Week 1, Semester 2
Last semester, I took part in The Legal Forecast’s (TLF) inaugural Race to the Future. TLF’s Victorian President, Sophie Tversky, describes TLF as a not-for-profit organisation that ‘aims to advance legal practice through technology and innovation...run by early–career professionals who are passionate about disruptive thinking and access to justice.’ Race to the Future involved the completion of a series of challenges around the Melbourne CBD, based upon technological disruption of the legal industry.
I asked TLF if I could review their event to encourage students to increase their awareness of the evolving relationship between the law and technology. Our responsibility as future legal professionals is to respond to technological advances and reimagine the legal landscape for the better. Sophie Tversky stated that digital skills proficiency will be crucial not only for those who intend to become lawyers, but also ‘for shaping new roles that are emerging, such as legal designers, legal technologists and legal engineers.’ On a more immediate note, an awareness of technological change and disruption within the legal industry will assist your clerkship applications. Hopefully, you’ll have an interesting talking point if you find yourself in an interview and a besuited so-and-so asks you about blockchain.
With these considerations in mind, I took part to learn something from the other participants and to find out what technological disruption means for the law. For the record, I now know what ‘machine learning’, ‘chatbots’, ‘email threading’ and ‘digital de-duplication’ are. I still do not really know what ‘blockchain’ is. Alas.
Teams engaged in back-to-back challenges requiring inventive, technological solutions to a variety of industry concerns, including: RRR (Regional, Remote and Rural) access to justice, e-discovery, mental health and digital compliance. Students were mentored by several law firms, who tempered idealistic innovation with real world considerations: limited financial resources, time strapped lawyers and a professional identity that struggles to balance business success with humanism. A key benefit was the opportunity to learn from team members, industry professionals and the other participants in a genuinely collaborative atmosphere.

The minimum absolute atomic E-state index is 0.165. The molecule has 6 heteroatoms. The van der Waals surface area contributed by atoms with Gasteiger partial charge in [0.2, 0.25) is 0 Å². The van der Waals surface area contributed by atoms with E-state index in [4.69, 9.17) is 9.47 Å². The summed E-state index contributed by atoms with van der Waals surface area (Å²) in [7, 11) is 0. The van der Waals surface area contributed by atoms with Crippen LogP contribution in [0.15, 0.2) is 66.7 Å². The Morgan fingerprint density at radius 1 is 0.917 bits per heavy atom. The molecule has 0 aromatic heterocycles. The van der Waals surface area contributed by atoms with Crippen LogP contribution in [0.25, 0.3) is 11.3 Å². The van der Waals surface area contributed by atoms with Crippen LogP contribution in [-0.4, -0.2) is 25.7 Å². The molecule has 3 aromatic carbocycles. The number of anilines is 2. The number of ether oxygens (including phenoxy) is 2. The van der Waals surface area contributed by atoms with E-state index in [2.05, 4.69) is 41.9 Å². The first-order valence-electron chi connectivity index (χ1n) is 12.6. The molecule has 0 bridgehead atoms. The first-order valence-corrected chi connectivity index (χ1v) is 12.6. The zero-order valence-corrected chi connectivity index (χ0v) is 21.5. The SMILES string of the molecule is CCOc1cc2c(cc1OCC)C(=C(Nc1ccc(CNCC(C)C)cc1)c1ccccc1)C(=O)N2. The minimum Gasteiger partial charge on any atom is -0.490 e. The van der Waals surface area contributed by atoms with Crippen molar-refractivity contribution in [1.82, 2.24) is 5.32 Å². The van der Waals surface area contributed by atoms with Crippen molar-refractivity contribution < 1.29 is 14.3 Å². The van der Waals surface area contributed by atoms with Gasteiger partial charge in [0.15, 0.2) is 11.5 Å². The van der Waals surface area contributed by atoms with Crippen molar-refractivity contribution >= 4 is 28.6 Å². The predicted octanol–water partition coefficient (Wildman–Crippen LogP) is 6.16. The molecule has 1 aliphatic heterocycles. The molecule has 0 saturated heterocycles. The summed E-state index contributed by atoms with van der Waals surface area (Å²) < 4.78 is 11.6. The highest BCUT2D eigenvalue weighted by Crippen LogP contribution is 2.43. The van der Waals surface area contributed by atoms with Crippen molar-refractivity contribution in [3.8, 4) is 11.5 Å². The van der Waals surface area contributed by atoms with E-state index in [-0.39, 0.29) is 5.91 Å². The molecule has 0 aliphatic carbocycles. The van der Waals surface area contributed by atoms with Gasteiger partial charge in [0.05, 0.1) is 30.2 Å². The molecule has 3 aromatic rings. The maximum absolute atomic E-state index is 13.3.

The challenges took place in the context of a Creative Commons. In broad terms, this allowed the sharing of unmodified work generated by teams after the event for non-commercial purposes, with appropriate credit given to the author(s), and with a link to the Commons license. Teams had the option to withdraw from the Commons at any time subject to the creation of a separate license agreement between all team members, their mentors and TLF. On a critical note, I felt that this option would probably not be exercised by participants given the fast-paced nature of the event and the risk of disrupting the collaborative atmosphere. If you have concerns about the relationship between intellectual property and Creative Commons, I encourage you to carefully review the terms and conditions of any hackathon in which you participate.
Amongst the day’s winners, Melbourne Law School’s Cristabel Gekas received the GlobalX Individual Award for displaying the greatest level of innovation, leadership and systems thinking throughout the day. She received an internship with GlobalX (one of the event’s sponsors). Cristabel appreciated the opportunity to explore the intersection between law, technology and innovation, and looks forward to obtaining a direct insight into how developers and legal professionals work together to create tech-based solutions at GlobalX.
Overall, Race to the Future was a rewarding experience. I encourage any enthusiastic students to get involved with similar hackathons. TLF have advised me that more opportunities to get involved and attend innovation and tech events will become available during the year.
However, TLF is by no means the only way to show an interest in technology and to bring your digital literacy up to date. For starters, read the Future of Law and Innovation in the Profession, published by the Law Society of New South Wales. You can also listen to The Law Report, and keep up with Lawyers Weekly. Finally, there are many opportunities available to you at Melbourne Law School for more rigorous engagement with technology and the law.
Ultimately, your area of interest may be litigation, research, compliance, or access to justice. It might be something else entirely. Wherever your passion lies, get out there and embrace the opportunity to bring the law and technology together.
Editor's note: Alice Kennedy does not work for or volunteer with TLF.